Sarah Clarkson is a writer who yearns to bring beauty, imagination, and great books to women around the world. Her blog is a source of contemplation and comfort, a place where readers can find spiritual courage and beauty for the road. Sarah is passionate about the power of reading to strengthen faith and form all sorts of goodness in the minds and souls of readers. She’s spent a decade writing and teaching on the power of stories to form children, but in Book Girl, her latest book, she writes about the profound grace that reading has been to her as a woman, a gift she cannot wait to share with women around the world. It’s a grace to welcome Sarah to the farm’s front porch today…

guest post by Sarah Clarkson

I sat in the rainy half-light of my tiny English living room, in the blank silence of the loss of my first child, a “little bean” I would never meet.

The world had gone so quiet.

My heart was so, so cold.

I found I could not command my feelings, either of sorrow or of hope.

Grief felt like the suspension of normal life—as if my entire being had been tossed up in the air and I was waiting to see what would crash to the ground and what was still safe.

The old things I loved—cooking, walking, writing—there was no help or joy in those for now.

I simply sat.

But reading was so deeply part of my habits that I found myself skimming a book brought by a friend before I really thought about what I was doing.

In that gray light I read about Julian of Norwich’s vision of something that looked “small as a hazelnut” but was actually the whole world, cradled in the palm of God’s hand, and her knowledge that “God made it. . . . God loves it. . . . God preserves it.”

I remembered that my baby was about the size of a hazelnut when he died.

I read on and found Julian’s luminous affirmation, chanted down through the war-torn ages, that because of the love of God “all shall be well, all shall be well, all manner of things shall be well.”

And I began to weep as my mind filled with the image of my own lost babe, held like the hazelnut of the world in the palm of God’s hand—not lost, but found, and waiting for me.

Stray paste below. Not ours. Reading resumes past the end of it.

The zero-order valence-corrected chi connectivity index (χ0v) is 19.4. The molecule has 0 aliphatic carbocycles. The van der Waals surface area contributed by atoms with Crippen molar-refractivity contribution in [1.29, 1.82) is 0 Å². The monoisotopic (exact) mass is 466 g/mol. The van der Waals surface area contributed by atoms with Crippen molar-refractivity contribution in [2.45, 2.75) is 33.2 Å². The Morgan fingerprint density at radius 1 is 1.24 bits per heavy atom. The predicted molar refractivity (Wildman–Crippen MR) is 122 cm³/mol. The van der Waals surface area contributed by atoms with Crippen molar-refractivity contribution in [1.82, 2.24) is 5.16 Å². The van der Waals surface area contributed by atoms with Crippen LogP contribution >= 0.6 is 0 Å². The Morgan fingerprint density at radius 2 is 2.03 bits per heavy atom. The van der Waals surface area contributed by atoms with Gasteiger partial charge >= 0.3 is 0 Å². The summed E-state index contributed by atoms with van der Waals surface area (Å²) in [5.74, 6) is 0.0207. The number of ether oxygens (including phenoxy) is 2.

And in that moment I lived afresh the knowledge that a woman who reads has learned how to hope.

She understands that the grief of the present, small sorrow or searing pain that it may be, is not the final word.

“Love,” as Chris Rice croons in his ballad, “has the final move,” and the best stories teach a woman who reads how to frame her sorrow within the larger tale of both human endurance and divine redemption.

A good story, a piece of true theology, a radiant poem help us to look beyond the darkness of the present toward what Tolkien called “joy, joy beyond the walls of the world,” the light that endures beyond all pain and one day will invade our broken world to “wipe every tear from [our] eyes” (Revelation 21:4).

But a reading woman is also a realist; she lives in this broken place, and she grapples with the daily stuff of life in a fallen world.

Broken bodies, shattered relationships, a world in which wars and flat tires and miscarriages are daily realities—this is her story, and the great works of fiction and theology show her what redemption looks like in ordinary time.

I find it ironic that the reading of novels is sometimes criticized as an escapist activity, because some of the novels I love best are the ones that have taught me how to accept and survive the most grievous facts of my life.

It was Alan Paton’s Cry, the Beloved Country that first made me honest enough to admit the way personal pain made me doubt God’s goodness or the way grief made ordinary life feel pointless.